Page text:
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Partner Insight: Five key questions for fixed income investors

clock • 4 min read
Partner Insight: Five key questions for fixed income investors

In brief

  • Recession is our base case, and we expect some companies to be hurt by rising funding costs, but the near-term risks are mitigated by the extended maturity profiles of debt held by corporations.
  • China faces short-term economic challenges and long-term structural issues, with implications for the global economy.
  • With the distortions created when rates rose abruptly after cash earned near zero for more than a decade in the wake of the global financial crisis, the current cash rate of 5%-plus marks a shift that will broadly impact markets and portfolio management.
  • We are gradually adding duration in our global fixed income multisector portfolios, largely by finding relative value opportunities in curves and countries as some economies cannot deliver rate cuts priced into the markets. 

In meetings with clients and prospects and discussions with colleagues, five questions have frequently arisen in the context of fixed income. Below are the questions and my answers.

What would a recession look like and what follows?

For some time, our base case has been for a recession. Some of the leading indicators have been deteriorating, and money supply has been significantly contracting both in Europe and the United States, and of course financial conditions have tightened in response to elevated real rates. Exhibit 1 shows the New York Federal Reserve Bank's recession indicator, which measures the probability of recession 12 months ahead. The latest reading is elevated, at 71%. We have charted the spreads in high yield alongside this indicator as a proxy for risky assets, and the current level of spreads indicates risky assets are now pricing in a soft landing.

But given the long lags in the impact of funding costs affecting consumer and corporate balance sheets and how anticipated a recession has been by management and consumers alike, a recession, if only a mild one, remains our base case for now.

However, the more the Fed and other central banks press forward with rate hikes without visibly affecting the real economy or inflation, the greater the risk that something breaks and a more severe recession results.

Such a crisis could be triggered by an unexpected systemic-risk event. With rapid moves in rates and levered balance sheets, both public and private, the market has been left fragile, as evidenced by the US regional banking crisis in March and the UBS takeover of Crédit Suisse.

Looking ahead, beyond any recession in the near term, we expect slightly higher growth and slightly higher inflation than prepandemic.

Are balance sheets vulnerable?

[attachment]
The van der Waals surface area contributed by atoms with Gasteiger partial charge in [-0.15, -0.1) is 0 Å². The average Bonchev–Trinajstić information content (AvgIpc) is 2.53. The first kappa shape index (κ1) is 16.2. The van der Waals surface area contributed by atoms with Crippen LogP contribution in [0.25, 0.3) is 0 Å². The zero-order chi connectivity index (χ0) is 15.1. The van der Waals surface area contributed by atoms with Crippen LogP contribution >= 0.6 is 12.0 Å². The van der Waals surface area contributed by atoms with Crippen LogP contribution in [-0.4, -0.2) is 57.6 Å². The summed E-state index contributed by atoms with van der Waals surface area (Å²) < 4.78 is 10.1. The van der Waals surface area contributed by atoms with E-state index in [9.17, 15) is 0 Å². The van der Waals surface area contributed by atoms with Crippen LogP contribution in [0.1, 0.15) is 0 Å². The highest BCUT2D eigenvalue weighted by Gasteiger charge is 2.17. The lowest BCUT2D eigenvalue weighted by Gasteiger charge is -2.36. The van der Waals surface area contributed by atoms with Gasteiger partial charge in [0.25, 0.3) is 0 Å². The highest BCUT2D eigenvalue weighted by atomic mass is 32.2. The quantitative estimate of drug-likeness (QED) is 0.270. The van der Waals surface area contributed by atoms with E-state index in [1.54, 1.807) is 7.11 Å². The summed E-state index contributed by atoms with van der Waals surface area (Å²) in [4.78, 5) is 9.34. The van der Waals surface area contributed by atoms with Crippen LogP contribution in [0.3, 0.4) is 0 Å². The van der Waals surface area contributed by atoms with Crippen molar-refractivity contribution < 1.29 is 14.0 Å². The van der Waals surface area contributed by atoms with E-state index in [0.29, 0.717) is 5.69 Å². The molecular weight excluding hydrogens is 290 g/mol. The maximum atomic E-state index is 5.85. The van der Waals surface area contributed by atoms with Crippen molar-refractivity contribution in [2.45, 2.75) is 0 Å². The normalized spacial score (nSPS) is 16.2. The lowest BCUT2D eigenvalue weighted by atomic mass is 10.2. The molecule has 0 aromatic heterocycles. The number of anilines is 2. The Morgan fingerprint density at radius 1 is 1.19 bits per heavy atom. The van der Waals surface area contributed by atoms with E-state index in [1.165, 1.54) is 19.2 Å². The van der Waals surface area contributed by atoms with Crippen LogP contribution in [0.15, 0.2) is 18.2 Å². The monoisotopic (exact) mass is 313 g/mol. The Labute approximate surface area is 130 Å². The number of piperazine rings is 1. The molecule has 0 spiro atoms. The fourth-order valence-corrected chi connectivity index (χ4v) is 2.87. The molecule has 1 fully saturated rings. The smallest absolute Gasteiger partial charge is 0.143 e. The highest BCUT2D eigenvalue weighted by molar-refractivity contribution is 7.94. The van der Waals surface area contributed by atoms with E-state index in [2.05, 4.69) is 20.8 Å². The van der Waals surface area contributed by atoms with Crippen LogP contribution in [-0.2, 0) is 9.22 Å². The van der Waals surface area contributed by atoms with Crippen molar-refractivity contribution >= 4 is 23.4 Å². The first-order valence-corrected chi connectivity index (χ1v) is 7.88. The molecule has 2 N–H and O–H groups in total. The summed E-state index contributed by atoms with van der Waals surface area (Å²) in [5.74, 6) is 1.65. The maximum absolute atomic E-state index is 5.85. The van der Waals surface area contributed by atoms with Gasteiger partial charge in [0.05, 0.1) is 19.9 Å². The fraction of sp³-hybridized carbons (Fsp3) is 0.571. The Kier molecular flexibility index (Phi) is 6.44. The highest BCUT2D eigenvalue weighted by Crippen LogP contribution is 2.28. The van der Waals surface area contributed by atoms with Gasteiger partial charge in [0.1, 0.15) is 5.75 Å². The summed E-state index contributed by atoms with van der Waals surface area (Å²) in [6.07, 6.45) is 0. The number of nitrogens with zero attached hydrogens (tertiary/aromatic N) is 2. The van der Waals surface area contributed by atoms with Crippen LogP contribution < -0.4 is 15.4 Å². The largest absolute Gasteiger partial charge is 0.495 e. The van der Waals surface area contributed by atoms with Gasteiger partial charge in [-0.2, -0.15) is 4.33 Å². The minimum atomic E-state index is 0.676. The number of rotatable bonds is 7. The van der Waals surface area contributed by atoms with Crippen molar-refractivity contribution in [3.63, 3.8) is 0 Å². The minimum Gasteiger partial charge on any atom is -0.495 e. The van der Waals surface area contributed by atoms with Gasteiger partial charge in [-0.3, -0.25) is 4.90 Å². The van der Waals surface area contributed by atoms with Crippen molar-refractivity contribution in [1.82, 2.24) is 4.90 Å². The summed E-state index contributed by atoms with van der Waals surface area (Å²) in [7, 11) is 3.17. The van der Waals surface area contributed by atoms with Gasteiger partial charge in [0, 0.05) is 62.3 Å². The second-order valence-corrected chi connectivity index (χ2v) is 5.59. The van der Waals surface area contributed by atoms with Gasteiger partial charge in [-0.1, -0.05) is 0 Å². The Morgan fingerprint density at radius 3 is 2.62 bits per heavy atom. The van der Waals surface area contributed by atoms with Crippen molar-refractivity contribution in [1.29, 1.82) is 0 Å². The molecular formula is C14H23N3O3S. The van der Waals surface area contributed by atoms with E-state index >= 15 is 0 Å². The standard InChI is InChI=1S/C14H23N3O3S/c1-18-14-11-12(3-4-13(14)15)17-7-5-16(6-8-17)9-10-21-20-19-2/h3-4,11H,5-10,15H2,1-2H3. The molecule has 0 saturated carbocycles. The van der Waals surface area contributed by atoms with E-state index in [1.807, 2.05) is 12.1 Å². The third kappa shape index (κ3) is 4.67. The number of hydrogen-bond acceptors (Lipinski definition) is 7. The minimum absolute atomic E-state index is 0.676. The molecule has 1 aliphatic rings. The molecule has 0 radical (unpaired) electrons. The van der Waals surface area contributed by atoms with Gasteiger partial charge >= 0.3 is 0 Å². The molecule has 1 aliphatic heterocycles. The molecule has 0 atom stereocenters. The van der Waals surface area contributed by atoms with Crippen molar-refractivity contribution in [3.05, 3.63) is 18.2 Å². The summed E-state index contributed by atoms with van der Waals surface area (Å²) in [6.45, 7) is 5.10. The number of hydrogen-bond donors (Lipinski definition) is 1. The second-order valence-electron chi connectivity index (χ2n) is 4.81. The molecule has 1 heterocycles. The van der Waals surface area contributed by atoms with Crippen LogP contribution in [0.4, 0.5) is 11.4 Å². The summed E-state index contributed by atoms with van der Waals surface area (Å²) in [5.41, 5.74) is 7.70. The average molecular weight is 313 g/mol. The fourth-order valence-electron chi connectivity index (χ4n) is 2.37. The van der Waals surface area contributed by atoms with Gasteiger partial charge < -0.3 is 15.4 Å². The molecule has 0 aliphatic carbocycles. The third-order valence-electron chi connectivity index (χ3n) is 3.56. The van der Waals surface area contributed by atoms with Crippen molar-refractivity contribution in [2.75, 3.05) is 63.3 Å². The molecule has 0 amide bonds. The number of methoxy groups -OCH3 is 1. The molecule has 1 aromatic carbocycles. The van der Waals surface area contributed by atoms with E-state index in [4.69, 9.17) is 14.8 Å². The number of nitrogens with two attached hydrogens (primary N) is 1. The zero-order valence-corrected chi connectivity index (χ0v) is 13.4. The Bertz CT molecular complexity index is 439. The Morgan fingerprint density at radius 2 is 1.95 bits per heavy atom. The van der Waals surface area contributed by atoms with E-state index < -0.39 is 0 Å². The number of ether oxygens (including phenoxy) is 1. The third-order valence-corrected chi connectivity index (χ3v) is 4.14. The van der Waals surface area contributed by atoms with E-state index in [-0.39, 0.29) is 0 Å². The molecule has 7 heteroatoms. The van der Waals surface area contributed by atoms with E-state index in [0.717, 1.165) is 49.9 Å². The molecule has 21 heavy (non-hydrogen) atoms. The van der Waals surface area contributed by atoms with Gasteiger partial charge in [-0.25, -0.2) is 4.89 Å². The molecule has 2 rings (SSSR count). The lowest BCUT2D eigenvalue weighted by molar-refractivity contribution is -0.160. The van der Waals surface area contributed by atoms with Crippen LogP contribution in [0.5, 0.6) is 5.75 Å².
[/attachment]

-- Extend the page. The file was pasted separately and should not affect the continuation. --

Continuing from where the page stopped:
The private sector benefited from the low funding costs that accompanied the quantitative easing policies of central banks after the GFC. They were also helped by the fiscal splurge during the pandemic. This led to a period in which the private sector engaged in unsustainable capital allocation and operated under unsustainable financing structures. Not much of the liquidity made its way into productive investment in the economy. Instead, it ended up rewarding shareholders through share buybacks or M&A.

We are concerned about the trajectory of margins at this point in the cycle, particularly in the case of levered companies with weak business models and little pricing power and those with management teams that are unrealistic about the hurdles they face. We rely on the strength of our global research platform to identify the winners and the losers.

One of the factors we are focused on is refinancing risk. Exhibit 2 below shows the increase in yields in euro and US-dollar high-yield markets relative to the average coupon. Exhibit 3 plots the maturity profile of high yield companies by region. Over the past several years, high-yield and investment-grade companies have done a good job of extending their maturity profile, which is key when they need to refinance and step up their funding costs. As Exhibit 3 indicates, companies face the maturity wall in about twelve to eighteen months, so it will take a little longer for challenged balance sheets to perceptibly impact the market.

Investment-grade, large-cap companies have also extended the maturity profile of their debt. And US consumers have been refinancing mortgages over the past several years, pushing out higher aggregate funding costs.

In sum, we expect some companies will be hurt by rising funding costs, but it is hard to argue this is an imminent risk given the maturity profiles of debt owed by corporations…

 

This post was funded by MFS

 

The views expressed in this presentation are those of the speakers and are subject to change at any time. These views should not be relied upon as investment advice, as securities, recommendations or as an indication of trading intent on behalf of the advisor. No forecasts can be guaranteed. Please keep in mind that a sustainable investing approach does not guarantee positive returns and all investments, including those that integrate ESG considerations into the investment process, carry a certain amount of risk including the possible loss of the principal amount invested

© 2023 MFS Investment Management. All rights reserved

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